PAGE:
With 1998 going down as the year the physician market officially crashed, 1999 promises sobering new realities for doctors.
All indicators point to more ownership changes at physician organizations and stagnating physician incomes.
Many medical groups are expected to change hands. The spontaneous combustion of the physician practice management industry in the past 12 months leaves hospitals in a position to acquire physician practices -- a dubious prospect given hospitals' widespread losses and past poor management of groups.
Five years into the practice-buying frenzy, many hospital-based systems are trying to renegotiate expiring contracts with doctors, offering incentives for greater productivity. That strategy is challenging in competitive hospital markets in which physicians can take their business elsewhere.
Alternatively, hospitals could choose to sell unprofitable practices. That's the strategy employed by Columbus-based OhioHealth, an eight hospital system, which is divesting 87 owned physician practices that posted losses of up to $12 million per year, according to credit-rating agency Moody's Investor Service. The strategy is untested, however, and therefore risky. Systems that do sell could lose their referral bases, Moody's says.
Some physicians may choose to repurchase their practice assets from hospitals or PPMs. Going it alone will require financial discipline because of increasing capital requirements.
And PPM companies aren't out of the picture entirely. What remained of the industry enjoyed a slight rebound on the stock market at the end of the year, giving new hope to the prospect that the industry can fuel growth. So far, speculation that Nashville-based PhyCor will revert to private ownership has come to naught. PhyCor was the only major player left standing after the 1998 industry carnage.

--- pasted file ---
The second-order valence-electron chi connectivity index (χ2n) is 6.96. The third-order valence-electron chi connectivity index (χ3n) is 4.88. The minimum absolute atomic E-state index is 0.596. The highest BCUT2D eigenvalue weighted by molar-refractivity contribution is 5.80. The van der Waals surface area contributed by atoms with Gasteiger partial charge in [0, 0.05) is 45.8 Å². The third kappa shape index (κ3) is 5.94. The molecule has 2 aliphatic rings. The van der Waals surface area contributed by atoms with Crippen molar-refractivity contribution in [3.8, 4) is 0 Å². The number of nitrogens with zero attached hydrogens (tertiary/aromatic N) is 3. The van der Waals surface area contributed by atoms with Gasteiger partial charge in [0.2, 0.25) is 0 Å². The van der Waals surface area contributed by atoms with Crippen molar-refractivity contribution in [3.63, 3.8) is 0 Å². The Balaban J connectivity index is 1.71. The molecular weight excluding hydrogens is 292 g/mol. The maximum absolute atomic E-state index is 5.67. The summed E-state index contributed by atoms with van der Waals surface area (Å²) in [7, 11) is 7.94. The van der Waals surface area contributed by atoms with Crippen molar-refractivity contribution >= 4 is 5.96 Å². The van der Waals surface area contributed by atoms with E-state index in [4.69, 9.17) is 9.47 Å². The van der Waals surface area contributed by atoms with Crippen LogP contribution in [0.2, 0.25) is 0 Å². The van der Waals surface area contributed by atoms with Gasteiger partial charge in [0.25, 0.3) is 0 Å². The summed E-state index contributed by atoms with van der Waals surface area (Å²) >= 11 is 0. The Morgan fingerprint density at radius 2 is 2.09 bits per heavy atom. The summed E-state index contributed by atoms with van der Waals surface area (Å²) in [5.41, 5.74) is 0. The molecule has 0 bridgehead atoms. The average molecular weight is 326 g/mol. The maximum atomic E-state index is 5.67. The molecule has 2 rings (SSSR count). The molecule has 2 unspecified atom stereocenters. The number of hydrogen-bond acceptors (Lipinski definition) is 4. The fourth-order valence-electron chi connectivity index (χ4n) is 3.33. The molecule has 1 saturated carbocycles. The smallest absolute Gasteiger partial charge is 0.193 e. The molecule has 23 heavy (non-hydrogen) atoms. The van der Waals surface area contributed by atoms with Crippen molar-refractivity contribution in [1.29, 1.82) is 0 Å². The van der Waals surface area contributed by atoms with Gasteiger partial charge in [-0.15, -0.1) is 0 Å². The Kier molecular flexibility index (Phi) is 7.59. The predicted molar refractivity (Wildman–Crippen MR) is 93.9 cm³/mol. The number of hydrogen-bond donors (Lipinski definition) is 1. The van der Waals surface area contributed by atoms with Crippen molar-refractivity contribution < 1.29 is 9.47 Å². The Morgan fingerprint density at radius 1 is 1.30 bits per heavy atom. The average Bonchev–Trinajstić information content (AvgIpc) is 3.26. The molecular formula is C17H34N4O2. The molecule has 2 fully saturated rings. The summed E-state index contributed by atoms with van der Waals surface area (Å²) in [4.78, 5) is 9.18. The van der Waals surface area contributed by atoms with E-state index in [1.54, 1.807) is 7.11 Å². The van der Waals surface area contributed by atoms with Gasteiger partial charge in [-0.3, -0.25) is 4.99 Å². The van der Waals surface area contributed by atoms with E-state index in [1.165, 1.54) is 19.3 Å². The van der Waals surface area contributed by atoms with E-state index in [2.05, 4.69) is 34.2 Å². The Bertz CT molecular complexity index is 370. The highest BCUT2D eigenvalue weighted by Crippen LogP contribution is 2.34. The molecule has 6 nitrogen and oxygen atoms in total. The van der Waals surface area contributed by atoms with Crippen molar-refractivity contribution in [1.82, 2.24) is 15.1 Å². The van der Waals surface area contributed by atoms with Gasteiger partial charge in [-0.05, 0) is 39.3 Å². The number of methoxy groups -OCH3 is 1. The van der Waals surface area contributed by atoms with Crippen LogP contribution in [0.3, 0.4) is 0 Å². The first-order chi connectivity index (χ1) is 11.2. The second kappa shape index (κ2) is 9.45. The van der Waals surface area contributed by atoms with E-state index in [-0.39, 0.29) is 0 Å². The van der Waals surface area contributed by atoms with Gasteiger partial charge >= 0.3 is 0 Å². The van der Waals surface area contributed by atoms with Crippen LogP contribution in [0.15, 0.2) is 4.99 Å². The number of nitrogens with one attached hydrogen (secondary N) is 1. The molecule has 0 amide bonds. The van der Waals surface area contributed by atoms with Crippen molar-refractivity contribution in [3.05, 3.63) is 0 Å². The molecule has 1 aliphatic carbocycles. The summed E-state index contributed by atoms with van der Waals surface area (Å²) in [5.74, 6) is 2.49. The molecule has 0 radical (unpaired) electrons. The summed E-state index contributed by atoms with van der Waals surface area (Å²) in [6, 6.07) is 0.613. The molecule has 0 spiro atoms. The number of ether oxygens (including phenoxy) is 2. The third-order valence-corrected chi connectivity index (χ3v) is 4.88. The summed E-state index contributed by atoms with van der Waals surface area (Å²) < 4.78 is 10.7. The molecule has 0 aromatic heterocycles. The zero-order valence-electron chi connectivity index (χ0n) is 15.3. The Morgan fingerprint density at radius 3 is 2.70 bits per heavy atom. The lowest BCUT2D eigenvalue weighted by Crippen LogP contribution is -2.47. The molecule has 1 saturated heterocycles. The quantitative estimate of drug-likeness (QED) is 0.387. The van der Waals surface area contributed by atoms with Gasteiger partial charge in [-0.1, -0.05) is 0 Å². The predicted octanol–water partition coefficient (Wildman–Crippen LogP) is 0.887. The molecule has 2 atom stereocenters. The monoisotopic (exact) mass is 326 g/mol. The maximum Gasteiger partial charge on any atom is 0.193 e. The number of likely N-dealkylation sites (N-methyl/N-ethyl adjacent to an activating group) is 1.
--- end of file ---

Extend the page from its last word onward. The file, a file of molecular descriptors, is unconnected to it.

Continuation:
Even insurers remain an alternative strategic partner and capital source. Consider 1998's groundbreaking of a new hospital in Fargo, N.D. The hospital was funded by a partnership between the Dakota Clinic in Fargo and Blue Cross and Blue Shield of Minnesota. Also in North Dakota, the Medical Arts Clinic in Minot and Noridian Mutual Insurance recently aborted an attempt to start a rural Medicare HMO when a hospital partner bowed out.
Nonetheless, hospitals may gain more incentives to partner with physicians to improve clinical quality and to lower costs in 1999. An issue to watch is how far the government will relax regulations against kickbacks and self-referrals to let hospitals and physicians establish "gain sharing" programs, which are being heavily promoted by consultants. Many independent practice associations and hospital-based physician networks are eager to try these approaches, which are akin to disease-management programs without the HMO middleman. The programs vary, but they generally involve compensating physicians based on a percentage of cost savings in a particular clinical area.